President Donald Trump’s labor board pick highlighted his unique experience representing both labor and business management Thursday during his confirmation hearing.

John Ring is not like most labor lawyers in that they typically stick to one side or the other. He began his legal career working with the International Brotherhood of Teamsters before moving onto represent management as a lawyer with Morgan, Lewis & Bockius. President Trump now wants him to serve on the National Labor Relations Board (NLRB).

The Senate Health, Education, Labor and Pensions (HELP) committee held the confirmation hearing to consider whether to advance his nomination. Trump will regain his majority on the board if the nomination eventually gets approved. Former Chairman Philip Miscimarra split the five-member board evenly after stepping down in December.

“For me, this honor is somewhat more personal because if it weren’t for the opportunities afforded to me by so many in labor and management, I would not be here today,” Ring said during the hearing.  “As the committee knows, lawyers in labor law typically represent either management or unions, but almost never both.”

Ring is in a particularly interesting position given how partisan the NLRB is often seen. Former President Barack Obama oversaw a board that pushed unionization in order to better protect workers. The new administration has begun reversing those reforms, with critics arguing they were an overreach of federal powers that helped unions at the expense of workers.

The NLRB is an independent federal agency that enforces labor laws covering collective bargaining and unfair labor practices. It is supposed to be impartial. The National Labor Relations Act of 1935 established the board to supervise union elections and investigate unfair labor practices.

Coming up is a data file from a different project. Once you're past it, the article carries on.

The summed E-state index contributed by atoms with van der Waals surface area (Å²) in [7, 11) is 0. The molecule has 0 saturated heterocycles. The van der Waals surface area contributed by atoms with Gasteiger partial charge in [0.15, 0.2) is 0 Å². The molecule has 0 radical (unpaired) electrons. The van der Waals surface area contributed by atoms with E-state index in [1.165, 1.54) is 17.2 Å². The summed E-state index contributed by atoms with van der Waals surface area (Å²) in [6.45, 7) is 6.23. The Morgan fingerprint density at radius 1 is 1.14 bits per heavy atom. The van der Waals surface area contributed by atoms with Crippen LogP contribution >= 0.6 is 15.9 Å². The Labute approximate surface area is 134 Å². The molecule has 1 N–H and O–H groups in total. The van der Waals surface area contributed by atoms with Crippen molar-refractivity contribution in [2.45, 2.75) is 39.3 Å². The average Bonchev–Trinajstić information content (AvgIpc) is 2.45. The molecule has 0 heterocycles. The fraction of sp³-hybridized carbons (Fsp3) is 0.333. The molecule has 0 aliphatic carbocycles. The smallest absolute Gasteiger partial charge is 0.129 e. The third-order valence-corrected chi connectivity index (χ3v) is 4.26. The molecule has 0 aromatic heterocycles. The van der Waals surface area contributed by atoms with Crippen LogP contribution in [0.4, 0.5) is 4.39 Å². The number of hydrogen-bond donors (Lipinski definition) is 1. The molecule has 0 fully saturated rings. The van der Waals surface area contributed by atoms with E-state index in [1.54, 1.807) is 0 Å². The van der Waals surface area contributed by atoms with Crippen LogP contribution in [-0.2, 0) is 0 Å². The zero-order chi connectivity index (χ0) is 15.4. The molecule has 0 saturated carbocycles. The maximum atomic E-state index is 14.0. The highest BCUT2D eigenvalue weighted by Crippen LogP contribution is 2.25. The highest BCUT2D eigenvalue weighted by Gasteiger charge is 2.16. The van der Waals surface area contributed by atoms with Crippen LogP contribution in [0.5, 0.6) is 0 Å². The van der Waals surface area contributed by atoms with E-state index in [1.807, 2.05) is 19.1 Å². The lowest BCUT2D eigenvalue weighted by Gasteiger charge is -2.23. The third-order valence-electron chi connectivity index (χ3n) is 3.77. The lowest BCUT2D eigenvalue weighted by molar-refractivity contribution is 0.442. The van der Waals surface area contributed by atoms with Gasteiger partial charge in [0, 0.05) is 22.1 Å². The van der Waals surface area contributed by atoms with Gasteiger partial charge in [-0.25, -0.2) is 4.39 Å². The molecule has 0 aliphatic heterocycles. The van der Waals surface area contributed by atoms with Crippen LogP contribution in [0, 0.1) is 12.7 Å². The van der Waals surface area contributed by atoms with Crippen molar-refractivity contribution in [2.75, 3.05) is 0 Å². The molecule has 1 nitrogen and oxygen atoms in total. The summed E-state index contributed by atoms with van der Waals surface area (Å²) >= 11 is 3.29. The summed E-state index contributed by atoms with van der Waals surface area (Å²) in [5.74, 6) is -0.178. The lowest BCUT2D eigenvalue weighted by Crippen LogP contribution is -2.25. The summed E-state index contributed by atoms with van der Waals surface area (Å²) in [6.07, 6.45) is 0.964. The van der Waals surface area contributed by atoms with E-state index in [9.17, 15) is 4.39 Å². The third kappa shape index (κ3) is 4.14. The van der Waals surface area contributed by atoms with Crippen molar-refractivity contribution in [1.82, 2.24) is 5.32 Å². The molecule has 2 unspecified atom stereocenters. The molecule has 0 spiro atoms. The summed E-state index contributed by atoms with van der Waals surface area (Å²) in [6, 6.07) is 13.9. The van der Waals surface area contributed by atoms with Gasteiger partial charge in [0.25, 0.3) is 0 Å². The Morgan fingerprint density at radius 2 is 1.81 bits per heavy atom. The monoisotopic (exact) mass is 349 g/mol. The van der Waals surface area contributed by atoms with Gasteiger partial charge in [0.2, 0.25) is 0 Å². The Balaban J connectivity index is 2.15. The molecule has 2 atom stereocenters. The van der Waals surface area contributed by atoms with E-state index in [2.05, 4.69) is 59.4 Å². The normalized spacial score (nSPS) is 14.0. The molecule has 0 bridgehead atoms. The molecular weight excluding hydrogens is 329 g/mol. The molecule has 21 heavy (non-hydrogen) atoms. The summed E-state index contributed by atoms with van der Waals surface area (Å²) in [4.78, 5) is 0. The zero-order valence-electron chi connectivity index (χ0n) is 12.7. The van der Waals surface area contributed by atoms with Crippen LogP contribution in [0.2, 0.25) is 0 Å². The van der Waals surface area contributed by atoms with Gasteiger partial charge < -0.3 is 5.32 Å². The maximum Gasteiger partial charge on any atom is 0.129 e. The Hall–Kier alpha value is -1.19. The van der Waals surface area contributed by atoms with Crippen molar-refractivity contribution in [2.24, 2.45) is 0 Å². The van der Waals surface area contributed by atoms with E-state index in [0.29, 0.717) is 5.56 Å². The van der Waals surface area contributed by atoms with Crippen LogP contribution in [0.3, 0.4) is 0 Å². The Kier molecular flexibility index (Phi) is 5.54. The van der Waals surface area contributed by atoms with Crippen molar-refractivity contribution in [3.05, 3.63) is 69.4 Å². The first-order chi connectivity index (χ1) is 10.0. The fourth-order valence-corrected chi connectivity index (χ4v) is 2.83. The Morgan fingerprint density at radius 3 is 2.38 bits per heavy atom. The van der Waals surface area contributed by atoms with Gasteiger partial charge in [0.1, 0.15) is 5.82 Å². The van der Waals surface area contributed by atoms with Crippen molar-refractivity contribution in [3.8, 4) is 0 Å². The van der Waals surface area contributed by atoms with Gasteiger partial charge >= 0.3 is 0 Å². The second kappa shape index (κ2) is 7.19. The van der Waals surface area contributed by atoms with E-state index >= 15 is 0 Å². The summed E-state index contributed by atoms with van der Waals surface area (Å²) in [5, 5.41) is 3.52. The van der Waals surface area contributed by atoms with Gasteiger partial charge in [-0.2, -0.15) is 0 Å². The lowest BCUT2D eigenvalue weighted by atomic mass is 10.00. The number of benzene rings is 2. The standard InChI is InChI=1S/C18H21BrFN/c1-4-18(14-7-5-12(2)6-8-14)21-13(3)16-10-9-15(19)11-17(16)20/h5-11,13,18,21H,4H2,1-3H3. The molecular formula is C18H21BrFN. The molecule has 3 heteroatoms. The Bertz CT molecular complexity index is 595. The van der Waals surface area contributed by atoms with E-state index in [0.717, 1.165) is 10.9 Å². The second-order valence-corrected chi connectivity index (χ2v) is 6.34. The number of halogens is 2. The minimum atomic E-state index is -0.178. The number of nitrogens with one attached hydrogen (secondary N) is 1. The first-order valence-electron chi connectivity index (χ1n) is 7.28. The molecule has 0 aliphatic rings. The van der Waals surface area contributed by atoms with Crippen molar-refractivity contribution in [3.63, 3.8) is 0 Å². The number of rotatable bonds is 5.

Patty Murray, the ranking Democrat on the committee, focused on the business side of his legal career during her opening statement. She argued that the administration has skewed labor law in favor of employers at the expense of workers – and is concerned Ring will do the same given his history representing businesses.

“It is clear the last thing this nation needs is a champion for those at the top,” Murray said during the hearing. “Mr. Ring, I know you went years as a corporate lawyer representing the interests of companies, not workers. And you opposed reforms that would have stopped companies from unnecessarily delaying union elections, and you have encouraged the board to undermine long-established rights.” Murray adds he has also advised corporations on how to avoid their employment responsibilities.

HELP Chairman Lamar Alexander pushed back against the claims – noting that he has worked on the union side as well. Ring started at the Teamsters while studying law before eventually serving as an attorney for the New York State Teamsters Conference Pension and Retirement Fund.

“Mr. Ring worked for the International Brotherhood of Teamsters,” Alexander said during the hearing. “Since then he has been with Morgan, Lewis & Bockius where he leads their Washington office’s labor and management practice group. He’s also a member of the American Bar Association where he has held multiple positions.”

The NLRB was formed in 1935 during a series of economic-related reforms known as the New Deal. Former President Franklin D. Roosevelt helped implement the changes in response to the Great Depression. Those reforms included worker rights laws and support for the economically disadvantaged.

Trump was tasked with filling two vacant seats and selecting a new board chairman when he entered office earlier this year. William Emanuel and Marvin Kaplan were nominated by the president to be members and later approved by the Senate. Kaplan was later picked to serve as chairman after Miscimarra resigned.

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